Martin what a terrific and passionate piece of writing. The whole matter has been handled very poorly indeed and I shudder to think how badly the team will be mauled in the Tests against South Africa without their only real international standard batsman. In reality it would not matter who the captain was as the players are simply not up to the standard of most teams with the exception of perhaps Taylor, Southee, Boult and Baz. This is the fault of selectors for continually picking the wrong sides (eg always only picking 5 specialist batsmen, not picking Watling, continuing to pick Franklin etc) and with administrators for not getting the development paths right and in having a coach with no first class playing experience and with a moderate coaching record in any event.

Posted by Kentheavenonearth on (December 10, 2012, 11:21 GMT)

I CANNOT BELIEVE IT Taylor is easily NZ's greatest since Hadlee and Crowe. Just praying he tours England, Grace Road's biggest match in a decade come May. If English cricket can assist admistrators worldwide take note: the renaissance we've enjoyed since DARK AGES OF 90S from Fletch/Hussain is about taking the long term view and making playing for your country fuzzywarm and focussed.

Posted by zenboomerang on (December 10, 2012, 2:52 GMT)

Seems coaching works differently in NZ - they sack captains rather than selectors... Yet the coach is primely there to build up the team & work & support the captain... Yet Henson & his cronies failed to do this with Taylor... Wright was a very vocal coach that regularly addressed the team in the dressing room while Henson likes to sit in the background - why have a coach at all if he doesn't talk to the squad?... Yet with Wright gone, now Taylor had to change his role with no support from the coaching team - tough gig in a short period of time... Seems a couple of bowlers were also grumpy with Taylor's frustration when they bowled bad deliveries - in Oz if bowlers don't perform properly you get dropped, they're lucky they play for NZ...

Posted by reywob on (December 9, 2012, 19:02 GMT)

Martin Crowe says it how it is, we need more ex test players in the top NZ cricket roles.Taylor is our best current player.On a different note it would not surprise me if Ryder did not play for NZ again and that will be of his own choice.NZ cricket without Taylor and Ryder is going to take some hidings on the field.

Posted by   on (December 9, 2012, 18:34 GMT)

True but hard to conceive. But the time when BCCI flexed it's power over this board they lost invaluable services of SHANE BOND. I still couldn't get out of that to digest this latest episode. From then I used to think it'll always be better to play in our backyards to enjoy the essence of the game.

Posted by   on (December 9, 2012, 16:45 GMT)

I don't agree that a prerequisite for being coach of the NZ cricket team is having played Test or even first class cricket. Graham Henry coached the All Blacks to the world cup, and he never played for the All Blacks.

That being said, the question should have been framed liked this: would we rather have NZ's best batsman in the side or be graced with a coach who has coached Kenya and Otago (not sure which team is worse)?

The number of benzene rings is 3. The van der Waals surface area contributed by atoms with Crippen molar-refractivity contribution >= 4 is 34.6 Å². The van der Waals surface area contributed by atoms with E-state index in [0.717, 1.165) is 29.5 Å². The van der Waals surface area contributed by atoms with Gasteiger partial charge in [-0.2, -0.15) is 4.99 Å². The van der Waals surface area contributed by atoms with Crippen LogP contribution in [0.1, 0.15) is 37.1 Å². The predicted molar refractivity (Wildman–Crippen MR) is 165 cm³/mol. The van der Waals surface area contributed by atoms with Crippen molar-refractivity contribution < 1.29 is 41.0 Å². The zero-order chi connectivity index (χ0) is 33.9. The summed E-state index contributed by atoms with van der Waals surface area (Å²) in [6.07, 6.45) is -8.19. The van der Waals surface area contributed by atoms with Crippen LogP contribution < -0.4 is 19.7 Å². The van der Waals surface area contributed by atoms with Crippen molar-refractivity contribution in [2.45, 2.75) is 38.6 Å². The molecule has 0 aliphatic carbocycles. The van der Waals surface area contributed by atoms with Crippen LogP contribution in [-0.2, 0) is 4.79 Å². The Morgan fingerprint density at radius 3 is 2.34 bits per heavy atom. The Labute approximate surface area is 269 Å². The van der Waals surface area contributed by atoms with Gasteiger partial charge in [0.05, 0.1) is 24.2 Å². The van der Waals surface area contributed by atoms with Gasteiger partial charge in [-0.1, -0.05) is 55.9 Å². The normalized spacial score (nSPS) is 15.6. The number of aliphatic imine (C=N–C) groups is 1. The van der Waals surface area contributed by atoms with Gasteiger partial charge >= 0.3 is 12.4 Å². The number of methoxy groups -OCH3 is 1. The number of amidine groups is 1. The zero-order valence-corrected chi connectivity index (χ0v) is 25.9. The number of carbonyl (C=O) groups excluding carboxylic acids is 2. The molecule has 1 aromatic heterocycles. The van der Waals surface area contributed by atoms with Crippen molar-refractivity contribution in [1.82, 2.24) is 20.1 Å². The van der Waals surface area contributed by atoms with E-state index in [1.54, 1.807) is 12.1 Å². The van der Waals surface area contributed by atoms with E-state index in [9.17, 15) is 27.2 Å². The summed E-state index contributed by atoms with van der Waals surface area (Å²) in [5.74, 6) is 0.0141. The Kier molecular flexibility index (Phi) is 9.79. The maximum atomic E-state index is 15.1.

Finally, if senior bowlers were unhappy with Taylor's responses when they bowled a poor ball: putting aside the fact that they shouldn't be bowling pies in the first place, it seems to have done the trick, as I don't seem to remember taking 20 wickets too many times immediately before Taylor's captaincy.

Posted by   on (December 9, 2012, 11:55 GMT)

The more I think about it, the more I read, there is only one solution. Send Hesson back to Otago, or Kenya and appoint a new coach. This must be done for two reasons. Firstly, NZC must be seen to act decisively over Hesson's handling of this sorry saga. Surely they cannot want that level of incompetence in their ranks and lets face it, he's gives them every justification to terminate his contract. Secondly, while Hesson remains at the helm the door remains only partially ajar for Ross Taylor's return. We need the best players playing for NZ.

In regard to choice of coach. Give John Wright a one year contract and appoint Stephen Flemming as assistant coach with a view to him taking over. Seems Ross Taylor benefited from JW's coaching style and Stephen Flemming would also benefit from have such a mentor. I think Stephen Flemming is the future. His cricketing credentials, and ability to inspire and lead certainly outstrip the current coach.

Posted by mthw on (December 9, 2012, 11:44 GMT)

I have been a huge NZ cricket fan since the moment that I became aware of this great sport growing up in Wellington. Being a NZ cricket fan in the 80's was awesome, in the 90's it was challenging, and in the 00's with Fleming at the helm it was pleasure. However, I have lived in Australia for the past 10 years, and I am finding less and less reason to search Internet sites to read and watch NZ games as I have become so disillusioned with the selection policies of the team in the past couple years, and the treatment of certain players has been embarrassing to say the least.

I fear that this latest incident with Taylor could be the final nail in the coffin for me and NZ cricket. I real don't think I can follow a team with McCullum as leader, who I believe should be justifying his selection in the team, not the first name on the list.

If I feel this disillusioned with NZ cricket, I can only imagine how Ross Taylor feels...

This is a disgrace...

Posted by DJRNZ on (December 9, 2012, 11:26 GMT)

My best cricketing memories are of MD. Crowe and A.Jones batting during the late 80's early 90's - got me into cricket as a kid. Hopeful that Taylor and Ryder can one day emulate that because they could be better. McCullum said in an interview that they stopped listening to Crowe a while back. Well by all accounts Crowe has worked closely with Taylor and look at his record compared to McCullums. We need people like Crowe who are passionate about NZ cricket and intellectual powerhouses in terms of the game to sit on the board, not businessmen. Bracewell, Vaughan and now the current board / coach have destroyed NZ Cricket and will anything be done? That's what worries me the most, that this will just continue and guys like Taylor and Ryder will never reach their full potential as was the case with quite a few very good NZ cricketers. Don't give up Martin, guys like me can't be heard but surely someone of your stature in the game can be and somehow make a difference.

Posted by here2rock on (December 9, 2012, 6:46 GMT)

Great article Martin, it is really shame for world cricket that a player of his ability has to sit out the South Africa series for wrong reasons. Let's hope that he is recalled to the team and we have a good series.